A single mistake in jury selection can result in an entire new trial. Nowhere is that truer than in the area of “Neil Challenges” and peremptory strikes. A mistake there is usually reversible error per se.
In Garcia v. State , 35 FLW D2328 (Fla 3rd DCA 2010), the Defense wanted to exercise a peremptory strike on a prospective juror. The trial judge would not allow it. The prospective juror ended up on the jury and the Defendant was convicted. There was no indication the juror was prejudiced against the Defendant, but his lawyer had wanted to strike the juror because she had had prior jury experience. The appellate court reversed the conviction because the trial judge failed to follow the three-step procedure for Neil Challenges as set forth in Melbourne v. State, 679 So.2d 759 (Fla. 1996). There was no need to establish the Defendant was prejudiced by the court’s error. Prejudice is presumed.
The challenged juror was argued to be Hispanic. The State Attorney had asked for a race neutral reason for the strike. This was insufficient to trigger a Neil inquiry. The Court held “the proper means of testing the peremptory challenge would have been to object [which wasn’t done], to show that the venire member is a member of a distinct racial group [which apparently was argued but never established], and then to request that the court ask a reason for the strike [which appears to have been the only thing done by the prosecutor].” Because this procedure was not followed, and because, on appeal, peremptory challenges are presumed to be exercised in a nondiscriminatory manner, the appellate court held it was not in a position to determine whether the strike was truly being exercised in a discriminatory manner by the defense attorney, and therefore the jury’s verdict was reversed.
November 2nd, 2010
Earlier this week the First District Court of Appeal, in a kafkaesque opinion, upheld a robbery conviction even though both the State and the Defense agreed on appeal that the trial judge had committed error during jury selection. In Hayes v. State, 35 FLW D2137A (Fla 1st DCA 2010), the defendant was charged with robbery and other crimes. During voir dire, his defense lawyer learned that one of the prospective jurors, a Ms. Haupt, had two family members in law enforcement. Obviously, this would be a concern to any defense lawyer in any criminal case so he exercised a peremptory strike to remove her. However, since the prospective juror was female, the prosecutor objected and requested a gender-neutral reason for the strike. The defense attorney, who was apparently surprised by the request since there were already so many women on the jury panel (and in fact the next prospective juror in the line-up was also a woman), said offhandedly: “I don’t have a gender neutral reason. She has some relatives or whatnot in law enforcement……” After hearing the explanation, the trial judge denied the strike on the grounds that the proffered reason “was not genuine under the circumstances.” In essence, the trial judge ruled he didn’t believe the criminal defense attorney’s explanation that he didn’t want to have law-enforcement-related jurors sitting on a criminal case. As a result, the woman with two family members in law enforcement sat of the jury, and James Hayes was convicted.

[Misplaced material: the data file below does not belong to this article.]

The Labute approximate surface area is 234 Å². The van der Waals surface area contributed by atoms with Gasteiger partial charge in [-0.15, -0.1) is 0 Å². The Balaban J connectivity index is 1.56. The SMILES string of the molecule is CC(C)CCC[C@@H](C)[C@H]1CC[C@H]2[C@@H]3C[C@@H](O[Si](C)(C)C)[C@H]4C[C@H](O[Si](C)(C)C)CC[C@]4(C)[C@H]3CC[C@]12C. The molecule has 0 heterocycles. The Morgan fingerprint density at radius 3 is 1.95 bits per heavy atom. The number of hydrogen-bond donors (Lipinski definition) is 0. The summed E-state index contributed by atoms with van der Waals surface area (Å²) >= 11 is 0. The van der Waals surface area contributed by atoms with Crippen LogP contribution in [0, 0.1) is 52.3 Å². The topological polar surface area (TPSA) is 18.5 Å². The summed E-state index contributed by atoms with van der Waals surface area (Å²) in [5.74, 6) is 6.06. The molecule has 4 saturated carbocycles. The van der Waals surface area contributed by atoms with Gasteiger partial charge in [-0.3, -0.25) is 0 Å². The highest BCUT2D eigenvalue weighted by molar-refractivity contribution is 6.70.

This is a troubling opinion. Judge Kahn wrote an excellent dissent. “I find the Attorney General’s confession of error on the jury selection issue both highly professional and highly perceptive” He noted: “As a practical matter, I can scarcely envision a situation where a defense lawyer might not, at a gut level, whether justified or not, feel concerned about defending a person accused of a serious felony before a jury comprised, even in part, of members with close relationships with law enforcement officers.” He concluded that by permitting the trial judge to prevent the peremptory strike, the majority’s opinion is “an invitation to arbitrary results,” because “until this decision, most criminal lawyers, both for the prosecution and the defense, believed that a prospective juror’s relationship with law enforcement officers would certainly be an important consideration in determining whether that juror would remain on the panel for a criminal case.” In fact, there is a case directly on point on this issue. See, Rojas v. State, 790 So.2d 1219 (Fla 3d DCA 2001) (holding that reason given for a peremptory strike — the proposed juror’s husband was a law enforcement officer — was gender neutral).
This case turns the law on the use of peremptory strikes on its head, and a perfectly valid, established and case-law-documented reason for striking a prospective juror can be discounted by a trial judge who subjectively doesn’t “believe” an attorney’s explanation.
There is a lesson to be learned from this case: Be careful what you say on the record. Think before you speak. The cold written transcript can belie your true thoughts and intentions. In this case the majority opinion relied heavily on the defense attorney’s offhanded comment that “I don’t have a gender neutral reason,” even though all experienced trial lawyers and judges know that, in reality, he did. This is a bad decision. Unfortunately, James Hayes is probably going to have to live with it — in jail.
September 30th, 2010